"It's a little surreal," says Cameron Winklevoss, standing outside the Sony (SNE) office building in midtown Manhattan with his twin brother, Tyler. "Like hearing your voice on an answering machine."
The Winklevoss brothers have just joined a Bloomberg Businessweek reporter for a screening of David Fincher's taut and suspenseful film The Social Network, which opens on Oct. 1. The movie depicts the hydra-headed controversies over the origin of Facebook, including the allegation that Harvard sophomore Mark Zuckerberg agreed to write code for the twins on a similar social network before surreptitiously starting Facebook and riding it to riches. The brothers, both portrayed in the film by actor Armie Hammer, resolved their litigation with Facebook for $65 million in 2008, though they are now contesting the settlement, hoping to get more.
The Winklevosses, strapping Olympic rowers who look exactly alike, are fairly surreal offscreen, too. They dress preppily, carry identical gray Tucano man purses, and occasionally bicker over how to best answer questions.
Like everyone else in the movie, the picture of the Winklevosses that emerges from screenwriter Aaron Sorkin's acid-tipped pen is not flattering: They are portrayed as pampered athletes with no high-tech chops who come up with the kernel of a business, then do little more than act distraught when Zuckerberg fleshes out the idea and makes it his own. "I think we're fairly confident that the truth speaks for itself," Cameron says.
What's True, According to Them
As the twins cab to a restaurant, zipping past billboards for the film with actor Jesse Eisenberg as Zuckerberg, they pick a few nits. They forged their initial partnership with Zuckerberg in the Kirkland House, a Harvard dorm, and not, as the movie depicts it, at the Porcellian, one of the exclusive undergraduate clubs to which the Zuckerberg character pines for acceptance. Cameron says he never chased Zuckerberg through the Harvard quad; and Tyler thinks that Eisenberg's mournful eyes at the end of the film reveal more guilt than the Facebook chief executive officer ever actually expressed. "The real-life Mark Zuckerberg," he says, "has never shown that inner turmoil in the six years I've dealt with him."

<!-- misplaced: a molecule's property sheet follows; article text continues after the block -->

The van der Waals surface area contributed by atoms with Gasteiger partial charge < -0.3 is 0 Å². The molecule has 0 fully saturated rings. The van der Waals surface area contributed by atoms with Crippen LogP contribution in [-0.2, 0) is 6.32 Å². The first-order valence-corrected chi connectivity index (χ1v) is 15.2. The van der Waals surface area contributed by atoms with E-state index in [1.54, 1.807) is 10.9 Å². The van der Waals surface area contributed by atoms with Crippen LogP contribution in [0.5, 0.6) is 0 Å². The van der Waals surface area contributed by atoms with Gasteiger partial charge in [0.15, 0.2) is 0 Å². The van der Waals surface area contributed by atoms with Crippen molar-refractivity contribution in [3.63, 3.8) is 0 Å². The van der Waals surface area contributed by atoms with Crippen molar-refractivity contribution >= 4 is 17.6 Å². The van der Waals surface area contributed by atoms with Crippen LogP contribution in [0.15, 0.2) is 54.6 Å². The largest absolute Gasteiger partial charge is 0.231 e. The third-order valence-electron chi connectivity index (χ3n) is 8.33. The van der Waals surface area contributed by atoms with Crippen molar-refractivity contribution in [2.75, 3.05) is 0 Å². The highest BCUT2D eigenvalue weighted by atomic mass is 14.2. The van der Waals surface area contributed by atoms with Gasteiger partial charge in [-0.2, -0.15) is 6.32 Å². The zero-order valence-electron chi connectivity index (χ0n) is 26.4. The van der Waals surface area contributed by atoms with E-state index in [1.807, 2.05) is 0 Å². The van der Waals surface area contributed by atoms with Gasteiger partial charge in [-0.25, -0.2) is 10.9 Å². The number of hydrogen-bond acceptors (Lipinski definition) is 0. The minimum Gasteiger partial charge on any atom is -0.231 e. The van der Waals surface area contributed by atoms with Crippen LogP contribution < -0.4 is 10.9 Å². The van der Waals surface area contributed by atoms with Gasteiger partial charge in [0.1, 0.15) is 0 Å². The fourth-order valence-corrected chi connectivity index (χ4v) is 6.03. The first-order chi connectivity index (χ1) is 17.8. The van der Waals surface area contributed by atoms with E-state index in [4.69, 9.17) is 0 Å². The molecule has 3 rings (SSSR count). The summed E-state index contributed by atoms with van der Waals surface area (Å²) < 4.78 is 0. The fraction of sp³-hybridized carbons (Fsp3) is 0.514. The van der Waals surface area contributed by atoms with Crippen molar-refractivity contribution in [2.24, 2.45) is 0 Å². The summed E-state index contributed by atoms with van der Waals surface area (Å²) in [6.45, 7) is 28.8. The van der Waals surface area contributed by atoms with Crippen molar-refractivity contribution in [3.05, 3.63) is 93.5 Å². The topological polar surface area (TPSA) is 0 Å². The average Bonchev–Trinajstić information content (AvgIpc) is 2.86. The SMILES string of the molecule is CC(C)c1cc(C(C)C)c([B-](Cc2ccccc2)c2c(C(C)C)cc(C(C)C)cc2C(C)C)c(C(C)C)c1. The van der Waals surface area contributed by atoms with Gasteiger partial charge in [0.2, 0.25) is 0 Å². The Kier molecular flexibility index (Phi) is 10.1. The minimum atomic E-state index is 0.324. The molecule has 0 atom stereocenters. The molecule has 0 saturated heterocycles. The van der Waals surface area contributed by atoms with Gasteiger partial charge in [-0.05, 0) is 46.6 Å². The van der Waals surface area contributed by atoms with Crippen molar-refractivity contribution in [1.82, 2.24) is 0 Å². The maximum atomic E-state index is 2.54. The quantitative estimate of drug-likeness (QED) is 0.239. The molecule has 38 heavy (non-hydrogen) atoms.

They think parts of the movie are dead-on. In one pivotal scene, then-Harvard President Lawrence Summers brusquely dismisses the twins' claims, telling them to get over it and start another business. "It definitely captured the tenor of Larry Summers and how he dealt with us, the lack of tact," Tyler says. "We came into the office not feeling good about the situation, and we left feeling certainly a lot worse."
The Zuckerberg character gets the last word on film, saying the brothers are suing because, for the first time, life hasn't worked out as they had planned. The twins spend a good deal of time discussing and rejecting the idea that they felt any sense of entitlement, while pointing out that Zuckerberg had a similarly privileged childhood. "There is no entitlement in the sport of rowing. There is no entitlement in the Olympic Games, and quite frankly there is no entitlement to gaining admission to Harvard," Cameron says. "The reason we were upset," he continues, "is not because life didn't work out the way it should have, but rather because what he did was wrong. His behavior was unethical."
As the discussion concludes, the brothers agree others in the movie fare a lot worse—such as early Facebook President Sean Parker, devastatingly portrayed by Justin Timberlake as a narcissistic clown, and Zuckerberg, who avenges social rejection by creating perniciously viral websites and punishing his closest friends. "There are other individuals portrayed in the movie that have a lot more to be concerned about," says Tyler. About their own characters, "I felt you saw guys who were acting within the system, who went about things the right way." "But I don't wear ear warmers," Cameron adds. "That's something that is not real."